lunes, 16 de diciembre de 2013

Entering Manresa (by George Ponodath, sj)

An entry by George Ponodath, Jesuit from India, where he shares his experience when arriving to Manresa for the first time as a participant of the Ignatian Immersion Course 2013 (English).
Thank you, George!

"When I went to Manresa

For a person from a very congested concrete jungle that is Kolkta, Manresa was heaven on earth! Clear blue skies, clean air, blue hills and vast open spaces were bewitchingly inviting and invigorating. Add to that the historical significance Manresa for a Jesuit and the cocktail is heady – both physically and spiritually. After a journey that lasted about 14 hours and several time zone changes, I needed to sleep and I slept in the quietude of Manresa – probably one of the soundest slumbers of my life.

I woke up late the next morning, had a refreshing shower followed by a light breakfast and went out for a walk. Every step was something special because I constantly felt that a great person, a saint had walked on this place and I did not feel quite comfortable treading where saints had trodden. I am not worthy, I told myself and yet some spirit was nudging me to go on. I reached the Roman bridge over river Cardoner. I paused, touched the earth beneath,  put those fingers to my forehead as a mark of reverence and stepped on the bridge as if I were approaching the tabernacle. Yes, St. Ignatius would have crossed this bridge several times during his stay in Manresa. I walked as gently and reverently as I could. The spirit of Ignatius was there – the water flowing below, the rocks, the birds, the swaying trees and the gentle breeze – all seem to speak of him, that saintly man in sack cloth! I crossed the road and headed towards the tiny chapel on the slopes of the hillock. As the chapel was closed I touched its old wooden doors gently, the saint would have definitely touched it. He would have visited this chapel of Our Lady of the way several times. He would have spent several devout hours in and around it; he would have poured out his heart at her feet. I sat outside in the cool shadow of the tree and let my spirit mingle with the atmosphere around. Tranquility, peace and purity reigned supreme.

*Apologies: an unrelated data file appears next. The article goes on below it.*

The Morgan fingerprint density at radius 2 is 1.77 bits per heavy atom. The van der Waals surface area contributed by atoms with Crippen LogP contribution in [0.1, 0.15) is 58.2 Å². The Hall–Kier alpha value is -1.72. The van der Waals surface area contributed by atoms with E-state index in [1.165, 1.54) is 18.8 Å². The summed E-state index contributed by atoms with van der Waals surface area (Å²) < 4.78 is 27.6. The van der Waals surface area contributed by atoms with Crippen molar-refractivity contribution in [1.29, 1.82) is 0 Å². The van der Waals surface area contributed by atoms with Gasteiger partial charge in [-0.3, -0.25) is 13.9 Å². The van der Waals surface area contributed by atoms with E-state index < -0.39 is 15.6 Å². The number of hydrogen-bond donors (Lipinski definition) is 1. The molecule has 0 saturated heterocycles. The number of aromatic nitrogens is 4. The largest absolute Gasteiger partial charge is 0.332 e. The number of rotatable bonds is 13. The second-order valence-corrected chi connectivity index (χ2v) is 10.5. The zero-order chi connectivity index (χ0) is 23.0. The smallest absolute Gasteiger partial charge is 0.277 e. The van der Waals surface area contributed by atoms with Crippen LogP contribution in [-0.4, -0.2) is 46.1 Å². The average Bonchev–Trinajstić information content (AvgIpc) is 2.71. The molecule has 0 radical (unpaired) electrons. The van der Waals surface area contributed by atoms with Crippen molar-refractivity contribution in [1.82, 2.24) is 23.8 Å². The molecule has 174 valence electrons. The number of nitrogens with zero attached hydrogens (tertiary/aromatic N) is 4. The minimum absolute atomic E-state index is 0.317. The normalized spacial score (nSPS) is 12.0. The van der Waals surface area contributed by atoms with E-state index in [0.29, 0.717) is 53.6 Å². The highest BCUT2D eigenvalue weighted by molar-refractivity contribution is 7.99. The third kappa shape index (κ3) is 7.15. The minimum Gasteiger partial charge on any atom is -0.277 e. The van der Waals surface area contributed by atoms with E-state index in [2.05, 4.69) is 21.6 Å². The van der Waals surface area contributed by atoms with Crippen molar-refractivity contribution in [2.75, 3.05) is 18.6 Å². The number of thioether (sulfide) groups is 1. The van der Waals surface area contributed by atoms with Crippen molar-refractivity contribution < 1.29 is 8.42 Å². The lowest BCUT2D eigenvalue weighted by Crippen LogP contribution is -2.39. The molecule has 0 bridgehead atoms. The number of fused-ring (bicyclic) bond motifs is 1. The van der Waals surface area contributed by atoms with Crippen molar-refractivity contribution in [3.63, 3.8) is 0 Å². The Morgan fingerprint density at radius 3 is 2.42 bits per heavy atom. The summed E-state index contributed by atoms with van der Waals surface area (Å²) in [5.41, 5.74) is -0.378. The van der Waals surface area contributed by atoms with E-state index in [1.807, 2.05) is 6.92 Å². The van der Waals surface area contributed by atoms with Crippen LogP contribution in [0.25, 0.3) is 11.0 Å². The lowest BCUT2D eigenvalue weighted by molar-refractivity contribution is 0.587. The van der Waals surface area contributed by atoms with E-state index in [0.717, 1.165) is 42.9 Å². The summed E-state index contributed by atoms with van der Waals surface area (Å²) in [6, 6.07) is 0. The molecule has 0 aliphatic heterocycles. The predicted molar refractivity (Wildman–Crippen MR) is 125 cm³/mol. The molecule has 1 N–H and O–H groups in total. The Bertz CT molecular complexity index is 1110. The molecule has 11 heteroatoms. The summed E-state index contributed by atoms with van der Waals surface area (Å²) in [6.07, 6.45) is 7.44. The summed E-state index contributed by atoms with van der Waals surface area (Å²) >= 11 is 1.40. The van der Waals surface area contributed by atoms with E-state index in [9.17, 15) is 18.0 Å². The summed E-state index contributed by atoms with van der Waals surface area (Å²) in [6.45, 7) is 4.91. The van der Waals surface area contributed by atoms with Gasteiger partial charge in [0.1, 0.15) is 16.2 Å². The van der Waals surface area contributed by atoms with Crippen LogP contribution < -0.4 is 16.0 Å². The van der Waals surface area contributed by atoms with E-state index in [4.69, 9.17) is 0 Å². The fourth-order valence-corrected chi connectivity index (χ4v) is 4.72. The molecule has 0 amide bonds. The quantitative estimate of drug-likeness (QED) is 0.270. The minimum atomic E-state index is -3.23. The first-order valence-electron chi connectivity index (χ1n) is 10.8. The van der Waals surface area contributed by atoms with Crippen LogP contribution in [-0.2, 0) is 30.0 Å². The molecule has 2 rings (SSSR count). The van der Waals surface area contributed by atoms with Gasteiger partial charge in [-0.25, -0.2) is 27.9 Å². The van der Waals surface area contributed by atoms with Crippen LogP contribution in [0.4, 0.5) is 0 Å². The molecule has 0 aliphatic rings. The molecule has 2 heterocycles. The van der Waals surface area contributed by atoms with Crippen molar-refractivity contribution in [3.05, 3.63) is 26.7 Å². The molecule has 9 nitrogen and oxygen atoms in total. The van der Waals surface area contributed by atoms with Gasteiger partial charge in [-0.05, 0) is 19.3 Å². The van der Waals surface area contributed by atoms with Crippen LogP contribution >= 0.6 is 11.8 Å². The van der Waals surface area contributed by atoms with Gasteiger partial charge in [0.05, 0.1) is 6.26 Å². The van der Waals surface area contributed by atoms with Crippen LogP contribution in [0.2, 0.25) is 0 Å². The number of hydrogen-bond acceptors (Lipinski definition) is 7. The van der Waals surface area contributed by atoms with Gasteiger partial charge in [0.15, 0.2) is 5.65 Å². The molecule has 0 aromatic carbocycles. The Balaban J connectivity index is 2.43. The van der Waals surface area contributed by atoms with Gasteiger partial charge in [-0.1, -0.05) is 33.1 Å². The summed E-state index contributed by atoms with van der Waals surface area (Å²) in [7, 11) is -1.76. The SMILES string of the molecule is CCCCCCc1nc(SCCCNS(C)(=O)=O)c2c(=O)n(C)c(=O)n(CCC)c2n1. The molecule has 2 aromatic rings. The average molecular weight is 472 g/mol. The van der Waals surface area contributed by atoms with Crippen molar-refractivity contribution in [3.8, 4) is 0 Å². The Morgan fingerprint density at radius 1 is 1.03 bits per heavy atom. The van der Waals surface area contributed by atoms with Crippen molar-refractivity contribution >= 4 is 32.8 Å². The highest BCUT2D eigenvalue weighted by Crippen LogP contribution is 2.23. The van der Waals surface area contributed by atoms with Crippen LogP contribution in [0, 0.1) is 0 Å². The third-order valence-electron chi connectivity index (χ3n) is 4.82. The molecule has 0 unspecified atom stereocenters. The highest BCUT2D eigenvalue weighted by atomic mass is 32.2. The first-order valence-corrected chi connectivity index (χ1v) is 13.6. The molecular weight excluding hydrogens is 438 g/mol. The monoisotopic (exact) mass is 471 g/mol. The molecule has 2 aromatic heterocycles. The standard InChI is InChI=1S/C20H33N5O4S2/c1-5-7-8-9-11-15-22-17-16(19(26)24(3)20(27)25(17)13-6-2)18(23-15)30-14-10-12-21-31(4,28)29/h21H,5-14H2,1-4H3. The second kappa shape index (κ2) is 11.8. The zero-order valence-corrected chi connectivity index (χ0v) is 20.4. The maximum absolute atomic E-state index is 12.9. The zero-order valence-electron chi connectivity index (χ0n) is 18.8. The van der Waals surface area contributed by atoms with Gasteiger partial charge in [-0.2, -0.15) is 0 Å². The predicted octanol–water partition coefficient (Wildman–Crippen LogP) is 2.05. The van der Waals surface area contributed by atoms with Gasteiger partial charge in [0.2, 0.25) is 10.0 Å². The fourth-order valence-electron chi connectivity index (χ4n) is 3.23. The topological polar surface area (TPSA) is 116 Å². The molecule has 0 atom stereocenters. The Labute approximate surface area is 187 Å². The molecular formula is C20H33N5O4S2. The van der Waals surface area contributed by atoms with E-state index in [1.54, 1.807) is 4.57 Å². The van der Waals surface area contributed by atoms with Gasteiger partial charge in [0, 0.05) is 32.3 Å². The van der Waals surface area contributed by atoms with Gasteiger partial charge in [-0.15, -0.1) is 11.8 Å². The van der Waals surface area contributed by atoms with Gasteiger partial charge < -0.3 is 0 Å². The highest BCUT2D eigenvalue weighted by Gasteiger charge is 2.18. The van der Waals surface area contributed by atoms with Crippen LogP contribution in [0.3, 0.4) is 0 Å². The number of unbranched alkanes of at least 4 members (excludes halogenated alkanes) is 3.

After sometime, soaked in a deep sound of silence, I walked up the hillock. The path was rough, unpaved and lonely. Perhaps all paths in Manresa were like this at the time of Ignatius. He must have walked this path – limping and yet buoyant with the spirit of God. The swaying of the tiny grass, the purple lilies and those pink wild flowers were mesmerizing along the path. An occasional chirping of a tiny bird and the whistling of the willow along the path interrupted the otherwise silent atmosphere. I sat on a rock and looked east. There in the distance is the red carpet of wild poppy flowers leading as it were to Montserrat – beautiful, majestic, mysterious and yet inviting. I looked west. There is today’s Manresa, sleepy and yet alive; there is La Seu, the imposing basilica, standing as a mute witness to the making of a saint. There is the Ignatius Spirituality Centre, hiding in its bosom, the Mecca of the Jesuits, the Cave that saw the spiritual transformation of a soldier, Inigo. Overwhelmed by history and divine mystery of the place I sat there in that serenity for a long time, letting the spiritual vibration deep into all the cells of my being".

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